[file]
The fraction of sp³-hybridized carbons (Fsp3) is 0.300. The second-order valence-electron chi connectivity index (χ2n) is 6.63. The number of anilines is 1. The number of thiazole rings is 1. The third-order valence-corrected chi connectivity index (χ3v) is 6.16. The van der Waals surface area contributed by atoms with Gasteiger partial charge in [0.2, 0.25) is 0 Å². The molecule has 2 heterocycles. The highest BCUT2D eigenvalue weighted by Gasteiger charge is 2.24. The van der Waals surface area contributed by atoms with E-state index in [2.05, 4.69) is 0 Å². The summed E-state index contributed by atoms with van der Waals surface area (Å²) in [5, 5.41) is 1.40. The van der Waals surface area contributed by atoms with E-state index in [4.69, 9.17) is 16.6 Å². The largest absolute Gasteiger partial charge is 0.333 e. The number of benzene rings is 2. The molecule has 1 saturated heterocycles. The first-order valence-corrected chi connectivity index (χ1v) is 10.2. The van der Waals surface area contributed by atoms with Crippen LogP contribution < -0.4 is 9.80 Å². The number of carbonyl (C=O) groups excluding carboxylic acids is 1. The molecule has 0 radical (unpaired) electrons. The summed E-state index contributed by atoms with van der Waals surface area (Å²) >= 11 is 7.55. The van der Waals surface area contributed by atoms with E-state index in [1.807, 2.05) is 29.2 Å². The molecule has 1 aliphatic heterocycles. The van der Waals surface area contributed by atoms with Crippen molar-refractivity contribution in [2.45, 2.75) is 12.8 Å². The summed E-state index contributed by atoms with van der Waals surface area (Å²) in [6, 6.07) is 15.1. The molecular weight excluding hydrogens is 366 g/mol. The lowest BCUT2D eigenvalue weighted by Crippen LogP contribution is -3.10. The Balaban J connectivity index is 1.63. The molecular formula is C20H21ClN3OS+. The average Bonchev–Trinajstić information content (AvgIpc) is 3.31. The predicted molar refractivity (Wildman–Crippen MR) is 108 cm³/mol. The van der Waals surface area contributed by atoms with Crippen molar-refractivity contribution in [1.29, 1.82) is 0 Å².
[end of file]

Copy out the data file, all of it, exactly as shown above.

The fraction of sp³-hybridized carbons (Fsp3) is 0.300. The second-order valence-electron chi connectivity index (χ2n) is 6.63. The number of anilines is 1. The number of thiazole rings is 1. The third-order valence-corrected chi connectivity index (χ3v) is 6.16. The van der Waals surface area contributed by atoms with Gasteiger partial charge in [0.2, 0.25) is 0 Å². The molecule has 2 heterocycles. The highest BCUT2D eigenvalue weighted by Gasteiger charge is 2.24. The van der Waals surface area contributed by atoms with E-state index in [2.05, 4.69) is 0 Å². The summed E-state index contributed by atoms with van der Waals surface area (Å²) in [5, 5.41) is 1.40. The van der Waals surface area contributed by atoms with E-state index in [4.69, 9.17) is 16.6 Å². The largest absolute Gasteiger partial charge is 0.333 e. The number of benzene rings is 2. The molecule has 1 saturated heterocycles. The first-order valence-corrected chi connectivity index (χ1v) is 10.2. The van der Waals surface area contributed by atoms with Crippen LogP contribution < -0.4 is 9.80 Å². The number of carbonyl (C=O) groups excluding carboxylic acids is 1. The molecule has 0 radical (unpaired) electrons. The summed E-state index contributed by atoms with van der Waals surface area (Å²) >= 11 is 7.55. The van der Waals surface area contributed by atoms with E-state index in [1.807, 2.05) is 29.2 Å². The molecule has 1 aliphatic heterocycles. The van der Waals surface area contributed by atoms with Crippen molar-refractivity contribution in [2.45, 2.75) is 12.8 Å². The summed E-state index contributed by atoms with van der Waals surface area (Å²) in [6, 6.07) is 15.1. The molecular weight excluding hydrogens is 366 g/mol. The lowest BCUT2D eigenvalue weighted by Crippen LogP contribution is -3.10. The Balaban J connectivity index is 1.63. The molecular formula is C20H21ClN3OS+. The average Bonchev–Trinajstić information content (AvgIpc) is 3.31. The predicted molar refractivity (Wildman–Crippen MR) is 108 cm³/mol. The van der Waals surface area contributed by atoms with Crippen molar-refractivity contribution in [1.29, 1.82) is 0 Å².